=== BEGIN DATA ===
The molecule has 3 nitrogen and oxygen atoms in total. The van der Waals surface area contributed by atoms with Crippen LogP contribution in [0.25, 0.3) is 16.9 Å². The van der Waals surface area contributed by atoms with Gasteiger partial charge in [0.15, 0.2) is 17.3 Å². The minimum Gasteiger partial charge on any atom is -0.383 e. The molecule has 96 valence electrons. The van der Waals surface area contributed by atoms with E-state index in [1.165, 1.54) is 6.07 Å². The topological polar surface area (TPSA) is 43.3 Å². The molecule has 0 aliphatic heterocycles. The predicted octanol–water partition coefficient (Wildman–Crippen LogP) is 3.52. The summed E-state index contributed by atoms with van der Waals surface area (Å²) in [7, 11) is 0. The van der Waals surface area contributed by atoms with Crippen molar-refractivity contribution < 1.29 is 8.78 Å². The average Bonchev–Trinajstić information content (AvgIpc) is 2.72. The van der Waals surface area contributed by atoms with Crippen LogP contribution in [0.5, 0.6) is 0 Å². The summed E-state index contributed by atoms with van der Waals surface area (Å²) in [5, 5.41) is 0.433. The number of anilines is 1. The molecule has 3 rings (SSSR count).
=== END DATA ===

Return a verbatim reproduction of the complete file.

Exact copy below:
The molecule has 3 nitrogen and oxygen atoms in total. The van der Waals surface area contributed by atoms with Crippen LogP contribution in [0.25, 0.3) is 16.9 Å². The van der Waals surface area contributed by atoms with Gasteiger partial charge in [0.15, 0.2) is 17.3 Å². The minimum Gasteiger partial charge on any atom is -0.383 e. The molecule has 96 valence electrons. The van der Waals surface area contributed by atoms with E-state index in [1.165, 1.54) is 6.07 Å². The topological polar surface area (TPSA) is 43.3 Å². The molecule has 0 aliphatic heterocycles. The predicted octanol–water partition coefficient (Wildman–Crippen LogP) is 3.52. The summed E-state index contributed by atoms with van der Waals surface area (Å²) in [7, 11) is 0. The van der Waals surface area contributed by atoms with Crippen molar-refractivity contribution < 1.29 is 8.78 Å². The average Bonchev–Trinajstić information content (AvgIpc) is 2.72. The van der Waals surface area contributed by atoms with Crippen LogP contribution in [0.5, 0.6) is 0 Å². The summed E-state index contributed by atoms with van der Waals surface area (Å²) in [5, 5.41) is 0.433. The number of anilines is 1. The molecule has 3 rings (SSSR count).